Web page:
COMMENT by Dave Smith, AMWU National Vehicle Division Secretary
This year shapes up as probably the most challenging in our industry’s history with Ford ending production, Holden scaling down and its engine plant due to close. But those members affected can trust that your union will be with you for the ride.
The closures are not the fault of auto workers and it’s sadly ironic that our lower dollar makes good economic sense for manufacturing cars in Australia, all within the same term of a Coalition Government which abandoned the industry.
It was unfortunate but unsurprising that last week on the same day GM confirmed the scheduled wind-down of Cruze production that it also ruled out the proposal by Belgian entrepreneur Guido Dumarey to take over the Holden Elizabeth facility.
The Union met Mr Dumarey and believed his intentions to keep making cars at the plant were totally legitimate.
But there were real roadblocks concerning GM clearing continued use of its VF Commodore Zeta platform, the supply chain and particularly the reluctance of the Turnbull Government to give it the necessary financial backing.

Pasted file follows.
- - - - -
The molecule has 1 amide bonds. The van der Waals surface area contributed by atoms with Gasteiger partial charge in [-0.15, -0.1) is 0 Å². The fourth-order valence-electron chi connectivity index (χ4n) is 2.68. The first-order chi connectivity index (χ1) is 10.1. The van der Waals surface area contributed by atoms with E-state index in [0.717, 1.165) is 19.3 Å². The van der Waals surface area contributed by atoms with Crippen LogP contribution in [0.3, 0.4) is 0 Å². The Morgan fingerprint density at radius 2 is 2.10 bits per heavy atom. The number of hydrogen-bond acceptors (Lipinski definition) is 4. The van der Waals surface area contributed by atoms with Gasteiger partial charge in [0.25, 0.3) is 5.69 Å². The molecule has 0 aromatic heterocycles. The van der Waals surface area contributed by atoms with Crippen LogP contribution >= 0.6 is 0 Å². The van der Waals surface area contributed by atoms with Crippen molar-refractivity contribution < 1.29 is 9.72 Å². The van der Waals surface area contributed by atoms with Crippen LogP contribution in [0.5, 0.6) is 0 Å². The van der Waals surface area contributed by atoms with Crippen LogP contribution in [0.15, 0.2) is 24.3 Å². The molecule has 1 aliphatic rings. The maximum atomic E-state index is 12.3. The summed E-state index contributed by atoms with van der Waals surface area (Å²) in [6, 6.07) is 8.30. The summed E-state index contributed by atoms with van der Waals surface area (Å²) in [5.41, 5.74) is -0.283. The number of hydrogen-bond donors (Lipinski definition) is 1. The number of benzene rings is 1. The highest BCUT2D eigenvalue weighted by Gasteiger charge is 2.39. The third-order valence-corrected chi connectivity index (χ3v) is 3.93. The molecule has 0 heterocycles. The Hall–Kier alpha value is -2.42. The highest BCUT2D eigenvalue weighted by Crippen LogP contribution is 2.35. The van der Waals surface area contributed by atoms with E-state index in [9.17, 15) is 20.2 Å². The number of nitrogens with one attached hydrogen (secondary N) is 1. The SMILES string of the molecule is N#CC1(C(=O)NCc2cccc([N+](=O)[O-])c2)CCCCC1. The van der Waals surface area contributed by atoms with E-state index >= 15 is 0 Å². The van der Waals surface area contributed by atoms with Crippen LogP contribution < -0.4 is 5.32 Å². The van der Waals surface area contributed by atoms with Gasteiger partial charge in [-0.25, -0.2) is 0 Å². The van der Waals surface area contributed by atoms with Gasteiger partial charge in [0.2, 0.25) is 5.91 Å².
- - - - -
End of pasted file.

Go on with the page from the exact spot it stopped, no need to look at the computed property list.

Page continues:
We were deeply sceptical that this Turnbull Government was ever prepared to reverse its decision to withold ongoing assistance to the industry, as it seeks to hoard $800 million in unspent ATS funding.
The AMWU was careful not to unrealistically raise hopes, so our advice to members is to continue to plan for your transition from the automotive industry, taking advantage of all the assistance provided.
It’s important you have a plan, so we can help you begin to work towards that personal goal. The AMWU remains pro-active in encouraging training, as you can see in our story on Ford.
We’re also pro-active in helping workers in the non-manufacturing area of auto, as we expect repair, service and retail has a solid future and will continue to grow.
People will still need and love their cars and trucks.
That’s why we’re speaking with auto technicians in dealerships and shops about what representation they need to improve their incomes, conditions and to have their profession properly recognised.
It’s why we’re reaching out to other auto workers, including tyre fitters (we’ve secured improvements at Bridgestone in SA).
2016 will be a difficult year for auto workers but come election day, you’ll have the opportunity at the ballot box to let your feelings known about the fate of car manufacturing in Australia.